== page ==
Publicada por Arith Härger / 5:29 PM /
The Deities of different cultures have always had their importance amongst the populace. We find many archaeological artifacts since pre-history till the early medieval ages (where in some places the old gods were still worshiped) of deities linked to fertility; the so called smithing gods linked to atmospheric changes and the power of natural forces of the sky and their influence over the earth. But such artefacts representing the fertility deities are linked to the common folk, whose work was agro-pastoral.
People worship the deities more closed to them and to their needs and professional affairs. So it is only obvious that common folk would worship fertility gods and deities related with farming, sexuality, protection and so on, because that was what they needed. Warriors would worship war deities, violent deities, bloodthirsty deities, etc. So what about the death deities? Well, the elites administering communities have the power over religion, and they are the ones who make the rules and administrate the social-religious cults. Linked to religion comes death of course, and all the cults, myths and ideias around death. People would only need to have contact with such deities, when a member of their community or family would die, or even themselves. But those whose affairs in society were constantly related with death, such as priests and priestesses, were the ones to worship the death deities.
As such, it is natural to see that the most famous deities are linked to death, because those are the deities worshiped by the elites of each ancient societies, therefore their representations and names come in all forms because only the wealthiest have the means to registrate, either in written form, in architecture and artefacts, the deities they worship.
That is why, till this day, we know more about death deities than any other deities; even if we only hear the name, we know it and we link it automatically with a deity, whilst other names of other deities are less familiar to us. So here is a tiny list of pagan death deities that you have certainly heard about:
Cichol - Leader of the Formorians, a race of semi-divine creatures. A being who preceded the gods of Celtic lore.
Mannanan - Technically a sea deity but is also associated with the veil between the living and afterlife.
Donn - Lord of the dead in Celtic lore.
Morrígan - Associated with battle, strife, and sovereignty. Most frequently seen on the battle-fields in a form of a crow or raven, seeking the dead.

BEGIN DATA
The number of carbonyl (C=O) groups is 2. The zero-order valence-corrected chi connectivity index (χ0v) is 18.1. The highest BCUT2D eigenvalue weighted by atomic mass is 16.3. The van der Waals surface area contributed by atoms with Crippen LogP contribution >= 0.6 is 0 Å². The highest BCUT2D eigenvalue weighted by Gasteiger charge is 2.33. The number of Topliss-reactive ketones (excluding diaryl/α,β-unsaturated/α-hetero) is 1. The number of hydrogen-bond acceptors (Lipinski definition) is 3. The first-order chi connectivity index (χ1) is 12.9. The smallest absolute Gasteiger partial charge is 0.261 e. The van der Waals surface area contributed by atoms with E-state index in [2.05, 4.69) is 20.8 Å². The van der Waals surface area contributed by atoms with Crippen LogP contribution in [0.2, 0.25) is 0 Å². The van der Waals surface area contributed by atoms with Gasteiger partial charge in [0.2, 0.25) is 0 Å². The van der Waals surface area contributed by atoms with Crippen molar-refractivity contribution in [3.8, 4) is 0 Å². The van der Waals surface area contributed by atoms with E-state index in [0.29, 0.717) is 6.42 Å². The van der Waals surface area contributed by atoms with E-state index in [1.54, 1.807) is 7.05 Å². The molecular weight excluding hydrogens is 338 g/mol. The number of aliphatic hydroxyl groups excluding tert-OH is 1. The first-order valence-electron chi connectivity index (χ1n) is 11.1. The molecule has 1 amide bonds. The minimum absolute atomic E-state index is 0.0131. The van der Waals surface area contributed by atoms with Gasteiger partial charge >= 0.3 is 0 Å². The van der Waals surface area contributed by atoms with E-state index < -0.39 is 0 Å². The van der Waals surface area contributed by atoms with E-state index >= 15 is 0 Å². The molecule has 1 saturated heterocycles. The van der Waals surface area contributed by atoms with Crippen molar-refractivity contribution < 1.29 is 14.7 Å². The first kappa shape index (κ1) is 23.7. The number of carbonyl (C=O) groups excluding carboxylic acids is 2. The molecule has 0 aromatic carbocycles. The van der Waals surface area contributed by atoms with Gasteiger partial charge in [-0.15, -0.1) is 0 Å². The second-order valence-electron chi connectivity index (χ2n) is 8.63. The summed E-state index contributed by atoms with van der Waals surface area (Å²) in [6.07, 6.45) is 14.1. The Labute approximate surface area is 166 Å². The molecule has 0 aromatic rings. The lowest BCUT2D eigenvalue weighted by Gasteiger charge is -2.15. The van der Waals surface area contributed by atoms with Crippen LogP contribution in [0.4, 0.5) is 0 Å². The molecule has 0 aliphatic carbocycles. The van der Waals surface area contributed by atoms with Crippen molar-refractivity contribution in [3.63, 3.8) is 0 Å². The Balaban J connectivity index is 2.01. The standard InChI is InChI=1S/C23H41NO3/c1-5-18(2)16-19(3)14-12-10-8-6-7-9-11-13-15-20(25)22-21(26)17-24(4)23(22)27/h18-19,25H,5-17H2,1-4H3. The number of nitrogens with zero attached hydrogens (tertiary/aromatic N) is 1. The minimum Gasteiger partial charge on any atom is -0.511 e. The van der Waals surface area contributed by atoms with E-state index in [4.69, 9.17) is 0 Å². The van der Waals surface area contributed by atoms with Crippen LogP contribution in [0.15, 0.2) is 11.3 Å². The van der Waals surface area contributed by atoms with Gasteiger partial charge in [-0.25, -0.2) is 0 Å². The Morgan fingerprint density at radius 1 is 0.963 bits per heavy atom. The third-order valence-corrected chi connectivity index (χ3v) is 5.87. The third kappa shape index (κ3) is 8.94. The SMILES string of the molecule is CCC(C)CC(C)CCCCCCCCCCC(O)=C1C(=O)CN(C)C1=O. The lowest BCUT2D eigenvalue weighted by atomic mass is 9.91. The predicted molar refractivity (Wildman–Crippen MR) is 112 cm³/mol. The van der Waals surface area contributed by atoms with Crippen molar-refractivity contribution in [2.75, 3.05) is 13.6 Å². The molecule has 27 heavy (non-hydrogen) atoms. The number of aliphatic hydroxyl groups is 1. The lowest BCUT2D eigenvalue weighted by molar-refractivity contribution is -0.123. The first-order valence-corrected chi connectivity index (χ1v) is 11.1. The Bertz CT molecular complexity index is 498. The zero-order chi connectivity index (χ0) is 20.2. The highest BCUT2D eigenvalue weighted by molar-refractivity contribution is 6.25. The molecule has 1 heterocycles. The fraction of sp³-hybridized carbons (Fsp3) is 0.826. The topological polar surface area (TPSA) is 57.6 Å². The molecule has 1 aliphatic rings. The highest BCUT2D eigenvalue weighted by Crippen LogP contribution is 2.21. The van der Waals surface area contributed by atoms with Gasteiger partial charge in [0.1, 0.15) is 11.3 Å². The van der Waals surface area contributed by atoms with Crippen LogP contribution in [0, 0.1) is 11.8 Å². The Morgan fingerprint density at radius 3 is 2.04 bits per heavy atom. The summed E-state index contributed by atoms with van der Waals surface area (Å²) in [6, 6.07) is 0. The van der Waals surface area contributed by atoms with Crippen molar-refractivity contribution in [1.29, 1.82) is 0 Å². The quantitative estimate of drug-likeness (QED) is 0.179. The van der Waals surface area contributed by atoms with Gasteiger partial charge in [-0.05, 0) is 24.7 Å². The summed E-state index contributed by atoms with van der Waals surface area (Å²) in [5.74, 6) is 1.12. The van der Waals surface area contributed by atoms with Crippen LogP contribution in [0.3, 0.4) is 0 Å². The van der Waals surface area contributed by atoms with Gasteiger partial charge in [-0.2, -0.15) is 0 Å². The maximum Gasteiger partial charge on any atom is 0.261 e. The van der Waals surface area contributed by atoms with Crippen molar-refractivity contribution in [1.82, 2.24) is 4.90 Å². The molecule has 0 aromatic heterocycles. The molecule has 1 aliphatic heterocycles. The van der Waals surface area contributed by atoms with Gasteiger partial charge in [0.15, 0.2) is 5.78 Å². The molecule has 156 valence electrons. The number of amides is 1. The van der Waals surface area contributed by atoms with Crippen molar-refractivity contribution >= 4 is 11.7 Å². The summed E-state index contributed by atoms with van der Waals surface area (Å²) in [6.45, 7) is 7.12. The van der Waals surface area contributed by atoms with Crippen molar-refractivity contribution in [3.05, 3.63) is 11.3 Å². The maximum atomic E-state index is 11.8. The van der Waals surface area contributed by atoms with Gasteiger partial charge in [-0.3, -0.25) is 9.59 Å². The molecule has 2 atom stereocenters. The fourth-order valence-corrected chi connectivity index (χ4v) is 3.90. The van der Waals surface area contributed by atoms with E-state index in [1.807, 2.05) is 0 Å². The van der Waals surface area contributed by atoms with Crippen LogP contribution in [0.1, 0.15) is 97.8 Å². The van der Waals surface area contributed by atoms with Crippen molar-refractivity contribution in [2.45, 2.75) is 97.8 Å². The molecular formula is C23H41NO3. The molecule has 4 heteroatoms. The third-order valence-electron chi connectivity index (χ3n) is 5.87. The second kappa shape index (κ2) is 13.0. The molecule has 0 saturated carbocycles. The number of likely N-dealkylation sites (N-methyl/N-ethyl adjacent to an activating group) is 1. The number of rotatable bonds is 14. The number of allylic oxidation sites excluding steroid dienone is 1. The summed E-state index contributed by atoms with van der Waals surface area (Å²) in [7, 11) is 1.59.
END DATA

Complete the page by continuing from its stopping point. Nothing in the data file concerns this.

There are many celtic deities associated with death, for the celts were a variety of peoples with similarities in their warrior-culture. They were constantly in conflict amongst themselves and with others, for the basis of their religious ideas was to achieve glory, honour and to become heroes, by their deeds in battle, the control of the art of war and their warrior skills.
Anubis - Guardian of the dead, mummification and the afterlife in ancient Egyptian religion.
Osiris - Lord of the Underworld.
Nephthys - Anubis’ mother, and sister of Osiris, was also a guardian of the dead. She was believed to also escort dead souls to Osiris.
Seker - A falcon god of the Memphite necropolis who was known as a patron of the living, as well as a god of the dead. He is known to be closely tied to Osiris.
Hades - King of Underworld. (of course)
Persephone - Queen of the Underworld, wife of Hades and goddess of spring growth.
Hecate - Goddess of magic, night, moon, ghosts, necromancy and crossroads.
Thanatos - Spirit of death and mortality.
Macaria - Daughter of Hades, goddess of the blessed death.
Melinoe - Daughter of Persephone and Hades (or Zeus disguised as Hades),
goddess of the restless undead, (ghosts etc.).
Angelos - A daughter of Zeus and Hera who became an underworld goddess.
Erebus - The primeval god of darkness, his mists encircled the underworld and filled the hollows of the earth
Keres - Goddesses of violent death, sisters of Thanatos.
Styx - Goddess of the river Styx (the river the dead have to cross), a river that formed a boundary between Earth and the Underworld.
Erinyes - Chthonic deities of vengeance
Odin - God of many things, including death.
Hel - Goddess of the dead, presides over a realm also called Hel or Helheim.
Freyja - Goddess of fertility, magic and also death. Part of the fallen in battle don't go to Valhalla but to Fólkvangr, the Halls of Freyja.